Total Hip Replacements Just Got Better!

HipTotal Hip Replacements Just Got Better!

Twenty seven years ago I encountered my first “fresh”, post-surgical total hip replacement (THR) patient. This gentleman was lying in his hospital bed sporting a pretty gruesome, eight inch surgical wound along the side of his hip/pelvis which was held closed by a series of metal staples.

As a physical therapist, I was well versed in a list of post-surgical precautions such as “Do not allow the hip/leg to abduct” (sweep out to the side), “Do not allow the hip/leg to turn in”, and “Sleep with a pillow in between your legs.” These rehab rules were in place to prevent potential hip dislocations which could readily occur if “given the right circumstances”.

My job during the remainder of his hospital stay was to get this patient up walking with a walker and to teach him how to navigate stairs. Once that patient left the hospital, PT would continue, either in a rehab center or at home for about 3 weeks. This would be followed by PT at an outpatient facility where the patient would be weaned to a cane and then taught to walk again without an assistive device. Strengthening of the leg would also be addressed. The whole process would take many long months.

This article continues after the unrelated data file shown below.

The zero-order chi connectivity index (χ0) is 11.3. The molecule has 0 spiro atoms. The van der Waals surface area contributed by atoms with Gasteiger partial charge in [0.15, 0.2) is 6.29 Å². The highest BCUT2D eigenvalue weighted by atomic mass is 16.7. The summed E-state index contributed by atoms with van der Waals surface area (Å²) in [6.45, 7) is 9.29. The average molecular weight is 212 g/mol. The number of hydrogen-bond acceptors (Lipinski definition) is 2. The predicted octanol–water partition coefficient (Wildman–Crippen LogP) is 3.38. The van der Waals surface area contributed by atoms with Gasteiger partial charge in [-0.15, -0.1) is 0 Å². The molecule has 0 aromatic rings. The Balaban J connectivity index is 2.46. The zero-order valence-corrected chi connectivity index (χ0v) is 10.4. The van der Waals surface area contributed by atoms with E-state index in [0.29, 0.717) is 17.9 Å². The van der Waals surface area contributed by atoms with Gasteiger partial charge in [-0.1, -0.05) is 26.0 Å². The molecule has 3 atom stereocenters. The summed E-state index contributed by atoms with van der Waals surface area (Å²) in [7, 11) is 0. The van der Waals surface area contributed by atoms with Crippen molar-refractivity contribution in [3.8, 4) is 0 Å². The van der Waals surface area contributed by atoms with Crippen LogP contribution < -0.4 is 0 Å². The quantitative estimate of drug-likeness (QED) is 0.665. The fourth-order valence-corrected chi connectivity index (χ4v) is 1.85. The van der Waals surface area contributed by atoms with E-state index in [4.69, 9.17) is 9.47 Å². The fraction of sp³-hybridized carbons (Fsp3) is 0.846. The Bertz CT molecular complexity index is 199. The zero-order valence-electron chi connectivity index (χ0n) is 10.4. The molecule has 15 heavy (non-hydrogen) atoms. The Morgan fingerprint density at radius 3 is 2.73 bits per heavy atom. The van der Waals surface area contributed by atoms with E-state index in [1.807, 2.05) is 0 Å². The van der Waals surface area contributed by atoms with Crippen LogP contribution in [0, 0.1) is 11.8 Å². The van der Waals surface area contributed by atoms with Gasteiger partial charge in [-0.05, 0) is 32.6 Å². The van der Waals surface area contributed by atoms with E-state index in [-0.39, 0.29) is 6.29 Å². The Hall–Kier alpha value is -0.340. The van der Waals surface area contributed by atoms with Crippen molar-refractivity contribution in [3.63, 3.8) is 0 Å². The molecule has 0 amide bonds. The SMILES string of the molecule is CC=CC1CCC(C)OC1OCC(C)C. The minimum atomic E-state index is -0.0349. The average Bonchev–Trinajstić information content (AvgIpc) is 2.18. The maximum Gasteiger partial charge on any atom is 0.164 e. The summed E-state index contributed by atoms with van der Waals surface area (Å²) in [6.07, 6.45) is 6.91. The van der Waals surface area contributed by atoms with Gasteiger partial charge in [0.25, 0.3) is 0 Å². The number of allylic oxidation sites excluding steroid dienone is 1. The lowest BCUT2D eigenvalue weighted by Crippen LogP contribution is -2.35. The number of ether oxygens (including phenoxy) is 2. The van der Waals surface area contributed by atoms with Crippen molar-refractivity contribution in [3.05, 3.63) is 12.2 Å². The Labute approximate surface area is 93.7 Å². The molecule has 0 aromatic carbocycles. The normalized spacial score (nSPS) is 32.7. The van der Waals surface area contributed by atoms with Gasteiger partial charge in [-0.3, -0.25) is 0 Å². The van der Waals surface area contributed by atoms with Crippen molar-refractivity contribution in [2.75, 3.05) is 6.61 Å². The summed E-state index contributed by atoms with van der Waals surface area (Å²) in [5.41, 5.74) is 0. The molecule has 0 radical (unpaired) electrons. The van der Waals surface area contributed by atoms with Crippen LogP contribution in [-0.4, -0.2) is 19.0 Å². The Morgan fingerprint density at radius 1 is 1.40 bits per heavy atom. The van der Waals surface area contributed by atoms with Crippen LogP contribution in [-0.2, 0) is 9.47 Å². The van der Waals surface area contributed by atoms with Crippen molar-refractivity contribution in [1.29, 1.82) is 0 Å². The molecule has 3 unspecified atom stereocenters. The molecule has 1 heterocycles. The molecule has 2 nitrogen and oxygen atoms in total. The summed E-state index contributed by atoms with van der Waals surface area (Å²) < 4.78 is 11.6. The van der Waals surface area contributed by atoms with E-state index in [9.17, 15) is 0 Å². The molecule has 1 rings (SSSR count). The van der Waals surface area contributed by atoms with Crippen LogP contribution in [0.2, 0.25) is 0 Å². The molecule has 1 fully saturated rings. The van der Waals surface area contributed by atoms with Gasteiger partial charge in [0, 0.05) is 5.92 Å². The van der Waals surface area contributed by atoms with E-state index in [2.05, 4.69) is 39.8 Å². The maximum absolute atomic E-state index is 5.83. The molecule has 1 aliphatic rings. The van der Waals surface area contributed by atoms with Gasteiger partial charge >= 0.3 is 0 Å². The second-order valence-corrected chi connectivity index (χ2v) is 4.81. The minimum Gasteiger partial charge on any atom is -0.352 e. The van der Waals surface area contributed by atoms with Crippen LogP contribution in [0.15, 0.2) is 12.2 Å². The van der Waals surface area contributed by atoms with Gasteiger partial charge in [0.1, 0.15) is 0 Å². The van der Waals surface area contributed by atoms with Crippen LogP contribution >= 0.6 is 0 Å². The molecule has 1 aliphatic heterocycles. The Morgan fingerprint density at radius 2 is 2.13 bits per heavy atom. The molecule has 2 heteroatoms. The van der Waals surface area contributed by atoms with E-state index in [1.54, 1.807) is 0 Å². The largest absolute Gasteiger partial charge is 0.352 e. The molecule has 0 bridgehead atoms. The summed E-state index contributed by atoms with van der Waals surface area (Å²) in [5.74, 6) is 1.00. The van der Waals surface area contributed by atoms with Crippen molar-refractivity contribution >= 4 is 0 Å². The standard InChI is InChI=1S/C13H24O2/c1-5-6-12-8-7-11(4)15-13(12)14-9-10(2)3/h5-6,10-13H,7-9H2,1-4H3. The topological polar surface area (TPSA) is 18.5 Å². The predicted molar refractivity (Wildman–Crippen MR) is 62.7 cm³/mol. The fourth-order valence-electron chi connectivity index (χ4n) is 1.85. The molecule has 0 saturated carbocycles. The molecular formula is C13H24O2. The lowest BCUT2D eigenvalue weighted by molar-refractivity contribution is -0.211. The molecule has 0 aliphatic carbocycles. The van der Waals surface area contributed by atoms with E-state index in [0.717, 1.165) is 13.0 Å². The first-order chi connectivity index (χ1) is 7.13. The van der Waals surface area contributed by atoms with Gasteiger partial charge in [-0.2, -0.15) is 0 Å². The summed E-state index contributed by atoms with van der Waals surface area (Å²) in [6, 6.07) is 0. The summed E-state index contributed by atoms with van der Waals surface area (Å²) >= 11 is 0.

Recently, a new surgical technique has been introduced in the US (t’s been employed in Europe for 60+ years) which is far less traumatic to the body, has far fewer precautions associated with post-surgical care, and significantly speeds up the patient’s healing time: the anterior approach.

More specifically, a THR via anterior approach sports a smaller, 4” incision which is glued shut—no stitches or staples required, a much reduced hip dislocation rate, shorter early rehabilitation, and improved accuracy of limb length and implant position. With this procedure, in contrast with the traditional lateral approach where the patient’s gluteus medius muscles are cut through, there is no muscle cutting necessary!

The only downside to having a THR with an anterior approach is that there aren’t many Orthopedists who have been trained in this newer approach, and those who have, need hospitals willing to invest in a surgical table which runs about $100,000! But be encouraged, these surgeons (and hospital suites) are out there. You just need to find them.

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